Prehistoric Copper Mining in Michigan: The Nineteenth-Century Discovery of “Ancient Diggings” in the Keweenaw Peninsula and Isle Royale

John R. Halsey

AP 99

Explorers in the nineteenth century found many pits and tools along rich copper seams in Michigan’s Upper Peninsula–evidence that prehistoric inhabitants mined copper there for thousands of years. John Halsey, former state archaeologist of Michigan, tells the story of those who discovered the ancient mines in this thorough and engaging tale.

Caribou Hunting in the Upper Great Lakes: Archaeological, Ethnographic, and Paleoenvironmental Perspectives

Elizabeth Sonnenburg, Ashley K. Lemke, John M. O’Shea

M 57

Bringing together American and Canadian scholars of Great Lakes prehistory to provide a holistic picture of caribou hunters, this volume covers such diverse topics as paleoenvironmental reconstruction, ethnographic surveys of hunting features with Native informants in Canada, and underwater archaeological research, and presents a synthetic model of ancient caribou hunters in the Great Lakes region.

Ships and Shipwrecks of the Au Sable Shores Region of Western Lake Huron

John M. O’Shea

M 39

Focusing on an area of coastline particularly known for vessel strandings, this volume includes histories of more than 50 lost vessels; a description of the remains of vessels and wreckage documented during archaeological research; an analysis of shoreline change in the last 150 years; and a model for matching wreckage to lost ships. This book will be of interest to archaeologists, historians, and anyone who loves the Great Lakes.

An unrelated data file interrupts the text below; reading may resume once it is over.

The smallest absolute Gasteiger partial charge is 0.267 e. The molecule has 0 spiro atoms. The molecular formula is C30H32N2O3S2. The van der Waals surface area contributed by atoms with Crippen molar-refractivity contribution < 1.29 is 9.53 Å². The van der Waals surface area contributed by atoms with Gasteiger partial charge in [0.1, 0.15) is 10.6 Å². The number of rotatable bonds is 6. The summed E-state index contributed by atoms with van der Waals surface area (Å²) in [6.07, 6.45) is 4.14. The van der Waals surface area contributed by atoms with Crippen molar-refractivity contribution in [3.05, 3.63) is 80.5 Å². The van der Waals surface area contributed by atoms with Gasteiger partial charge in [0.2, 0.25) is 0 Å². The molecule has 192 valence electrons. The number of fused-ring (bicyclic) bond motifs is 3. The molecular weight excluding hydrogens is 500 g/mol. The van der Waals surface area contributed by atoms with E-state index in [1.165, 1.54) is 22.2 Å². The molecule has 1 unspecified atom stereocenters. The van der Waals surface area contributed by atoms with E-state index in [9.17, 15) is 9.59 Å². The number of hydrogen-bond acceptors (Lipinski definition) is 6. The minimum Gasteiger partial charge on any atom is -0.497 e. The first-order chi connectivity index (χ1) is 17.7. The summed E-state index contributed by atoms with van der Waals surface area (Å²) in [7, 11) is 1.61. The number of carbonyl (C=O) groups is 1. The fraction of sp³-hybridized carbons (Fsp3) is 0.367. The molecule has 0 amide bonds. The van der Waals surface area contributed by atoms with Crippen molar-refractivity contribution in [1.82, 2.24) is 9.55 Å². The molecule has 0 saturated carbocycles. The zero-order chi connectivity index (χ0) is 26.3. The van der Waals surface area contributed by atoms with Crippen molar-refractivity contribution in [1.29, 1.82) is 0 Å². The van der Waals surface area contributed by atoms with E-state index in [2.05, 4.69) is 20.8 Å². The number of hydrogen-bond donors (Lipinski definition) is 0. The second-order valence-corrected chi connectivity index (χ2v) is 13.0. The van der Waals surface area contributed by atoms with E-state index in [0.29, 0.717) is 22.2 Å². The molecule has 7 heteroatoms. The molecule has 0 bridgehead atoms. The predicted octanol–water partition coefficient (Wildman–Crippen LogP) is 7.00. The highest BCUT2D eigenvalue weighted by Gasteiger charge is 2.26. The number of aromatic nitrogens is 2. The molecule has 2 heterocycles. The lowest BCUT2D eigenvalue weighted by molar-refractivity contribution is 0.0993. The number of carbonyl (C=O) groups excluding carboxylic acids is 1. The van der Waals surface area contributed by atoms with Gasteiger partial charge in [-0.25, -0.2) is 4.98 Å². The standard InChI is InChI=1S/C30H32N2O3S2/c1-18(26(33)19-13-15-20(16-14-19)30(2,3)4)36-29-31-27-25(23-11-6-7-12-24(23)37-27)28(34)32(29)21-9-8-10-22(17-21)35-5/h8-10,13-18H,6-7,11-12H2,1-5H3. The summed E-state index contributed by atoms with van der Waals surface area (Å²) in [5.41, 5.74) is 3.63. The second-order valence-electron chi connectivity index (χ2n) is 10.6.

Plants of the Petén Itza’ Maya: Plantas de los maya itza’ del Petén

Scott Atran, Ximena Lois, Edilberto Ucan Ek’

M 38

The Itza’ Maya of the Petén in Guatemala preside over a unique rainforest biosphere in danger of disappearing. Equally at risk is their own botanical knowledge, from taxonomy to medicinal uses. This volume contains a history of the Petén Itza’ Maya; explanation of Itza’ taxonomy; tables and keys to plant usage; common names in English, Spanish, and several indigenous languages; and much more.

Temples for Cahokia Lords: Preston Holder’s 1955–1956 Excavations of Kunnemann Mound

Timothy R. Pauketat

M 26

Preston Holder, a brilliant iconoclast, excavated these mounds in 1955. Decades later, the excavation still stands as one of the best-documented major excavations of the Cahokia area. This volume, meticulously researched and written, is the book Holder never completed. Pauketat also includes the massive research and theoretical developments that have emerged since 1957.

A Vertebrate Faunal Analysis Coding System, with North American Taxonomy and dBase Support Programs and Procedures (Version 3.3)

Brian S. Shaffer and Barry W. Baker

T 23

The authors present the constructs for a logical and hierarchal vertebrate coding system for use in the analysis of faunal remains from archaeological sites. FACS consists of a series of numeric codes for recording information on 24 attributes for each faunal specimen.

The Foxie Otter Site: A Multicomponent Occupation North of Lake Huron

Christopher C. Hanks

AP 79

In this volume, the author reports on the excavation and interpretation of the Foxie Otter Site, a large archaeological site on Fox Lake in Ontario, Canada. This site, which was used by native people for about 7,000 years, contains one of the longest archaeological records in the Upper Great Lakes.